The George Washington University was founded in 1821 in response to a vision that the nation's foremost founder spelled out in his last will and testament. He dreamed of a university that would educate the citizen leaders of the new nation he had done so much to create.
Today the university that bears his name is different in many ways from what George Washington could have imagined. He could not have imagined the sheer size of its enrollment, now 26,000 students, including women as well as men from all 50 states and more than 100 countries. Nor could he have envisioned a university with multiple campuses and 14 schools; with more than 120 departments and 95 centers and institutes; with a half-million-square foot science and engineering building; with a school of public health, located on a circle that bears his name; or with a museum housing a world-class collection of textiles and the history of the great capital city he had only begun to plan.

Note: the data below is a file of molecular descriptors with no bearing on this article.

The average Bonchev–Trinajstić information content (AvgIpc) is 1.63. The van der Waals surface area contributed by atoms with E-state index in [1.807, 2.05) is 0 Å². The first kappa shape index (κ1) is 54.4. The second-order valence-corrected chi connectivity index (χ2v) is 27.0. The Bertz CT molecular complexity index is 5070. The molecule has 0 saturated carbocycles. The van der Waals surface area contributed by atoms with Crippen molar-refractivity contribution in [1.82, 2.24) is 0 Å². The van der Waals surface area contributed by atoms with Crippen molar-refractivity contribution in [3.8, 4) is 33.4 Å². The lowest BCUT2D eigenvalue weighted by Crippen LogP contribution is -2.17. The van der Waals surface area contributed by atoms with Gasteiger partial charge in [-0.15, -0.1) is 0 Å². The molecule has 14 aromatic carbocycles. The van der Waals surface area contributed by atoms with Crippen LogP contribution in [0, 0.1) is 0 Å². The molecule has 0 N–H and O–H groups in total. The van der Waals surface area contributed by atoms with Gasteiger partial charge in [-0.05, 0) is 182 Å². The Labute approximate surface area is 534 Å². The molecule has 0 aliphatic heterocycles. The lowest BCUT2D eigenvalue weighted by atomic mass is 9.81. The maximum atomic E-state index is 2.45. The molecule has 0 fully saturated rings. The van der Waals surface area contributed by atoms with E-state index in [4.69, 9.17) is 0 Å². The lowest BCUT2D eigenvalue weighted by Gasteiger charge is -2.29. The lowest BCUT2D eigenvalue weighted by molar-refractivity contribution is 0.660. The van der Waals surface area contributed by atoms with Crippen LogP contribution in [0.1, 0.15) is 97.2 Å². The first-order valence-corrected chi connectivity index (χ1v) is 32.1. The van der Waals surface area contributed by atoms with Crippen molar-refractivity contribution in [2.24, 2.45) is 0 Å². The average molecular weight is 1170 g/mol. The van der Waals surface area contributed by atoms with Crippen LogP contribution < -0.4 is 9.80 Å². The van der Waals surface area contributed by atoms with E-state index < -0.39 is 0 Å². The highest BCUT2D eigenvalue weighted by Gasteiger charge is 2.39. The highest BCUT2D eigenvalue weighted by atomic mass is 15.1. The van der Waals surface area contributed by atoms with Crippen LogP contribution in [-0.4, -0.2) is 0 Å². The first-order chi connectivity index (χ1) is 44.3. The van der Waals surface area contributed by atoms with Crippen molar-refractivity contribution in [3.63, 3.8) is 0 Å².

But what George Washington could have imagined and it's hoped would recognize is the university’s culture of service and ongoing commitment to the education of citizen leaders. In those respects, the GW has remained faithful to its founding vision for nearly 200 years.
As GW prepares for the beginning of the university’s third century in 2021, five short years from now, GW must look at the path it has already traveled and what will enable the university to navigate the complex and rapidly changing landscape of higher education.
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